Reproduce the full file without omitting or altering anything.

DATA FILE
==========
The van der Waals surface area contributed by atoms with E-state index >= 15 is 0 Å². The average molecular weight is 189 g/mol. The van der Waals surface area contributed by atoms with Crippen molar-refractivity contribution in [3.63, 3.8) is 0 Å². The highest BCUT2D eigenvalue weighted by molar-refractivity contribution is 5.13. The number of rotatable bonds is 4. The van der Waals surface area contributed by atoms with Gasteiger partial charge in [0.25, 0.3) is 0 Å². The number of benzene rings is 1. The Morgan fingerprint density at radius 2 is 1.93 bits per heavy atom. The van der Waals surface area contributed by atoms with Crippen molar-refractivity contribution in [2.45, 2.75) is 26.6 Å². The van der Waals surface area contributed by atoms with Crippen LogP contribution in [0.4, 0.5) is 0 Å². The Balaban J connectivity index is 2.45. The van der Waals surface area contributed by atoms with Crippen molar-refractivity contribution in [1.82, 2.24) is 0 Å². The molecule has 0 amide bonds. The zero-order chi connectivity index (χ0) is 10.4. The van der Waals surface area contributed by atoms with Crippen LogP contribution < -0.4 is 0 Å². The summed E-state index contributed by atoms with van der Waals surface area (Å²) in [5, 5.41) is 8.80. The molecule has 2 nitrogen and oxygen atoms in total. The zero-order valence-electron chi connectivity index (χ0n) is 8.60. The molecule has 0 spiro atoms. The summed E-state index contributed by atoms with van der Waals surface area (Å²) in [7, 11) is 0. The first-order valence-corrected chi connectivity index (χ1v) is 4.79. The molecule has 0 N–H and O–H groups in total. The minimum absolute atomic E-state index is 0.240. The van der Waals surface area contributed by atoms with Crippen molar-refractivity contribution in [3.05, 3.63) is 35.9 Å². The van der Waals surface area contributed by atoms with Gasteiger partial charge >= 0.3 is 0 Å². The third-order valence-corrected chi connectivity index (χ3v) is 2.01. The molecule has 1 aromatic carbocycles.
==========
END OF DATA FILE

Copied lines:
The van der Waals surface area contributed by atoms with E-state index >= 15 is 0 Å². The average molecular weight is 189 g/mol. The van der Waals surface area contributed by atoms with Crippen molar-refractivity contribution in [3.63, 3.8) is 0 Å². The highest BCUT2D eigenvalue weighted by molar-refractivity contribution is 5.13. The number of rotatable bonds is 4. The van der Waals surface area contributed by atoms with Gasteiger partial charge in [0.25, 0.3) is 0 Å². The number of benzene rings is 1. The Morgan fingerprint density at radius 2 is 1.93 bits per heavy atom. The van der Waals surface area contributed by atoms with Crippen molar-refractivity contribution in [2.45, 2.75) is 26.6 Å². The van der Waals surface area contributed by atoms with Crippen LogP contribution in [0.4, 0.5) is 0 Å². The Balaban J connectivity index is 2.45. The van der Waals surface area contributed by atoms with Crippen molar-refractivity contribution in [1.82, 2.24) is 0 Å². The molecule has 0 amide bonds. The zero-order chi connectivity index (χ0) is 10.4. The van der Waals surface area contributed by atoms with Crippen LogP contribution < -0.4 is 0 Å². The summed E-state index contributed by atoms with van der Waals surface area (Å²) in [5, 5.41) is 8.80. The molecule has 2 nitrogen and oxygen atoms in total. The zero-order valence-electron chi connectivity index (χ0n) is 8.60. The molecule has 0 spiro atoms. The summed E-state index contributed by atoms with van der Waals surface area (Å²) in [7, 11) is 0. The first-order valence-corrected chi connectivity index (χ1v) is 4.79. The molecule has 0 N–H and O–H groups in total. The minimum absolute atomic E-state index is 0.240. The van der Waals surface area contributed by atoms with Crippen molar-refractivity contribution in [3.05, 3.63) is 35.9 Å². The van der Waals surface area contributed by atoms with Gasteiger partial charge >= 0.3 is 0 Å². The third-order valence-corrected chi connectivity index (χ3v) is 2.01. The molecule has 1 aromatic carbocycles.